Types of Government Securities – In Detail
In the world of investing, government security applies to numerous investment products issued by a government body. According to The Reserve Bank of India, government securities as tradable instruments are issued by the State Government or the Central Government. These carry a minimal risk of default and are called risk-free gilt-edged instruments. Given below are some types of government securities offered by The Reserve Bank of India. Here:
- Treasury Bills: These are short-term government securities with maturities of up to 1 year. Currently, they are issued in three different types – the ninety-one day, eighty-two-day, the one hundred sixty-four day, and the three-hundred bills. Since, they don’t pay interest the profit of the investor is the difference between the discounted issue price and the face value. To issue the treasury bills, the RBI performs weekly auctions.
- Dated Government Securities: These are long-term government securities that have either floating or a fixed rate of interest. They are issued at face value; interest or coupon is fixed at the time of issuance and remain constant till redemption. Also, the tenor of the security is fixed. The investors in dated government securities are primary dealers such as insurance companies and commercial banks. Examples: zero coupon bonds, fixed and floating rate bonds, bonds with put or call options, capital indexed bonds.
- Cash Management Bills: These are short-term securities that are flexible as they can be issued when required. Their date of issue and tenure are based on the temporary cash needs of the government, but, the chosen tenure must be less than 91 days to be precise. They are given at discounts on the face value by RBI just like treasury bills.
- State Development Loans: Basically, these are dated securities that are issued by the State government for meeting their budget requirements. The issues are auction through the ‘Negotiated Dealing System’ once every two weeks. When we talk about their rates, they are slightly higher as compared to Dated Government Securities.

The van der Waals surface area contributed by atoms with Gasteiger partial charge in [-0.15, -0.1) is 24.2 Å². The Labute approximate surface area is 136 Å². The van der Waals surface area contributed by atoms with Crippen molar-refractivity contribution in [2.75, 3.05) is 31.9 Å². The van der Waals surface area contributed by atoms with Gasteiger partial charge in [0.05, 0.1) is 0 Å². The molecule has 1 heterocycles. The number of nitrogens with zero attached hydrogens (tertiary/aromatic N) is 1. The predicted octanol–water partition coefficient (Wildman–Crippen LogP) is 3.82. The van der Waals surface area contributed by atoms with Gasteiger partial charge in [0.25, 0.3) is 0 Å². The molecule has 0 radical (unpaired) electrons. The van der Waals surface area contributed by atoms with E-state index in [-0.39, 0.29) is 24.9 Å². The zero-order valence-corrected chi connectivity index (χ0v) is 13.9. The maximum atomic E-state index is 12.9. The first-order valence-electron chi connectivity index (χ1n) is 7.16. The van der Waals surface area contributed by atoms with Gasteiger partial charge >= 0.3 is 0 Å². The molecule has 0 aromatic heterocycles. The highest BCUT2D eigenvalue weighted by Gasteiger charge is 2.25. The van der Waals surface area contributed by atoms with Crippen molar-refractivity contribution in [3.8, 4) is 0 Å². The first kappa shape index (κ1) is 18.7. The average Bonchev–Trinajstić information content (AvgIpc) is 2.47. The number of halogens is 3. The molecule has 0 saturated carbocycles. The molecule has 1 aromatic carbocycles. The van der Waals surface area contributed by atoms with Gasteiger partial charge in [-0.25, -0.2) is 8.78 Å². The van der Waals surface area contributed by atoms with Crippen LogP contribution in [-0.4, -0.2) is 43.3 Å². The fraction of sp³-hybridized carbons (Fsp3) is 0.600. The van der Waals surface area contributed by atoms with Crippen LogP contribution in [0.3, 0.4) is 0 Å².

- Zero Coupon Bonds: These bonds are issued at discount to face value & redeemed at par. On January 19th, 1994 Zero Coupon Bonds were issued. The tenor is fixed for the security; the securities do not carry any interest rate or coupon. At last, the security is redeemed at face value on its maturity date.
- Capital Indexed Bonds: With these bonds the interest is fixed percentage over the wholesale price index, thus, providing investors with an effective hedge against inflation. On December 29, 1997 these bonds were floated on tap basis.
- Floating Rate Bonds: Bonds which don’t have a fixed coupon rate. On September 1995 Floating Rate Bonds were first issued. In most cases, floating rate bonds are issued by the government.
Features of Government Securities in India:
- The liquidity is excellent as an investor can easily sell securities in the secondary market.
- There is no TDS (Tax Deducted Source).
- The securities are issued at the face value and held in the Demat form.
- The maturity and interest rate are mentioned during the time of issue the securities.
- The maturity date of the securities ranges from 2-30 years.
- The securities can be redeemed at face value on the maturity date.
Government securities are the best investment option because they are safe and risk-free.
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